This is the final in a series of three meditations written at Holy Cross Abbey, Berryville, VA. This entry was written on Sunday, August 15, 2010.

Who’s in the Mood for a Prayer Request?


Lunch . . . I think I have given Daniel a bad rap.  Maybe all of his careful instructions before Friday night’s opening meal were required listening.  Maybe I needed that preamble to allow me to work the verbosity out of my system.  Maybe his voice and the reciting of the code of conduct was God working through him as a way to get my attention away from the mind-numbing nattering in my own head.

Ding a ling a ling!
Ding a ling ling!
Ding a ling a ling!
Ding a ling ling!

Once again, we are summoned to a simple meal in the dining room. I filed in to find my seat. Would I take the same seat I had yesterday? Would my friends join me? Should I branch out and take a new seat in another location? This was all useless chatter as the decision was made for me. Someone took the seat I had last evening. In response, I did not stray too far taking the seat next to my old one where Rosa had sat the night before. This set off a chain reaction of seating changes. Rosa moved one seat down, but next to me. There was now no room for Ruth so she moved across the room on the other side of the u-shaped arrangement. Lupe, who came in late, had to fend for herself finding a non-descript corner seat. The seating ritual was settled.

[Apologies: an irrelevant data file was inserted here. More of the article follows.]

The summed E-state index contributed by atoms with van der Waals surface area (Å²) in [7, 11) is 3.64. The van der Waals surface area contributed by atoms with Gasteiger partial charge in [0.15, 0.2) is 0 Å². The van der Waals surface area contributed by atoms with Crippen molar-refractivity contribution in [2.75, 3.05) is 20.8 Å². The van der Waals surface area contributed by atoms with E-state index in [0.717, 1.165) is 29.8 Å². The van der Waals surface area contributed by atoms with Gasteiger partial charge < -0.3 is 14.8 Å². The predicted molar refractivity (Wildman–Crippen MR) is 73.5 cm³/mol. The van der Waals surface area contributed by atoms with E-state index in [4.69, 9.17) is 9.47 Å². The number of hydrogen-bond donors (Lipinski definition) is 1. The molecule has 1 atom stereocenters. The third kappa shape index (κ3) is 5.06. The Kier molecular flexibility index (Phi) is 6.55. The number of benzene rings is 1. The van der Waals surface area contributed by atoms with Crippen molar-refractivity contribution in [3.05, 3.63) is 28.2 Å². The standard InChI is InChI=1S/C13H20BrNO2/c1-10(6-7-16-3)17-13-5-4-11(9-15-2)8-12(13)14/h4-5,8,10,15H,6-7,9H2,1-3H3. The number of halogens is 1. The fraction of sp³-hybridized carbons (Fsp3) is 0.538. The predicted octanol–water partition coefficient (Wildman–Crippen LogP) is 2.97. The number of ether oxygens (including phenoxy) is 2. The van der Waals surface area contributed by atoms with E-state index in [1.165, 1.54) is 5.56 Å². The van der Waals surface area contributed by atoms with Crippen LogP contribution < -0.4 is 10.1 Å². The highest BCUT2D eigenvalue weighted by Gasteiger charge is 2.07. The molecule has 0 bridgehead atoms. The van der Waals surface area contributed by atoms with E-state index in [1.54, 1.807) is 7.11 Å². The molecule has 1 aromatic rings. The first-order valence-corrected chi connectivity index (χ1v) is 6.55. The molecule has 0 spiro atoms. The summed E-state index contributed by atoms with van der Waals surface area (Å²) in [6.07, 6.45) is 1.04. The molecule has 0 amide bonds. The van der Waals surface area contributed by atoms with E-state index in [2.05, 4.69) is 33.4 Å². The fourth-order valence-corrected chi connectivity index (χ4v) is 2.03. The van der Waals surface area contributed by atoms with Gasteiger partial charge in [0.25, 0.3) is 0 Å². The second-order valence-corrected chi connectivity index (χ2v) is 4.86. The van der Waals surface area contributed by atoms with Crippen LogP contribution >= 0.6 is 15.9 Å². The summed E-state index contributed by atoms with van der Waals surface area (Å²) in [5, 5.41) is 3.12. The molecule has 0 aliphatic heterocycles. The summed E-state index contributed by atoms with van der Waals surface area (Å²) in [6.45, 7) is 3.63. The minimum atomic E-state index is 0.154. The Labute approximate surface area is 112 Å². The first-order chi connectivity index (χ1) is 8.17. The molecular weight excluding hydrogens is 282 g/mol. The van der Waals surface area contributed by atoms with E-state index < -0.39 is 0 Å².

Next, the water pitchers were fetched by two well-meaning women. They poured water for all of us even responding as new people entered, well after Daniel’s ringing of the chimes. Glasses were filled. Places were assumed. Daniel entered from the kitchen with a sheaf of papers in his hand.

“We have assumed a new practice here at Holy Cross. If you would like, the monks and I will pray for you specifically. All you have to do is complete one of these prayer request forms and leave it on my chair in the hallway.”

Hrrrmmmppph! We have a prayer team at Commonwealth Baptist which does a more than adequate job of taking care of my unspoken needs. What more do I need? But the idea of being prayed for by a monk-in-training (Daniel) and the remaining monks of Holy Cross is very appealing. So what should I do? Stealthily pick up a form, take it to my room, write out my request and sneak it back to his chair? Do I sign it or just leave that detail out — God knows who I am, doesn’t He? Or, maybe I should just “let it all hang out” as we used to say in the 70s? And does this whole line of thinking brand me as shallow or just plain ridiculous? I can’t worry about this right now as the chow line has started and I am the fourth chair in line for a square of lasagna, garlic bread, and salad.

As we progress through the line, Daniel starts where he left off.

“Simplicity is not asceticism. Asceticism is the practice of doing without things. Simplicity is the practice of using all that you have in practical, non-ostentations ways.”

I had never thought of that before. Nor had I wondered whether or not God had an opinion about Costco, but now I do. I think He’d love it if we used all that we acquired at their warehouse prices. I bet He’d hate the mindless spinning I do down every aisle looking for something I don’t need at a price I can’t refuse. Think of all the shopping carts he’s tracking right now at Target, T.J. Maxx, Steinmart, Macy’s, Barnes & Noble, etc. (Oh please, God, don’t put look-outs at Steinmart and Barnes & Noble . . . they’re my favorites!) Or, just think about the internet! Imagine God or one of those angels like Clarence from It’s A Wonderful Life earning his or her wings by reporting what earthlings have on their wishlists or in their carts. I can hear them chortling now, “Guess who’s going to have a hard time getting through that eye of the needle!”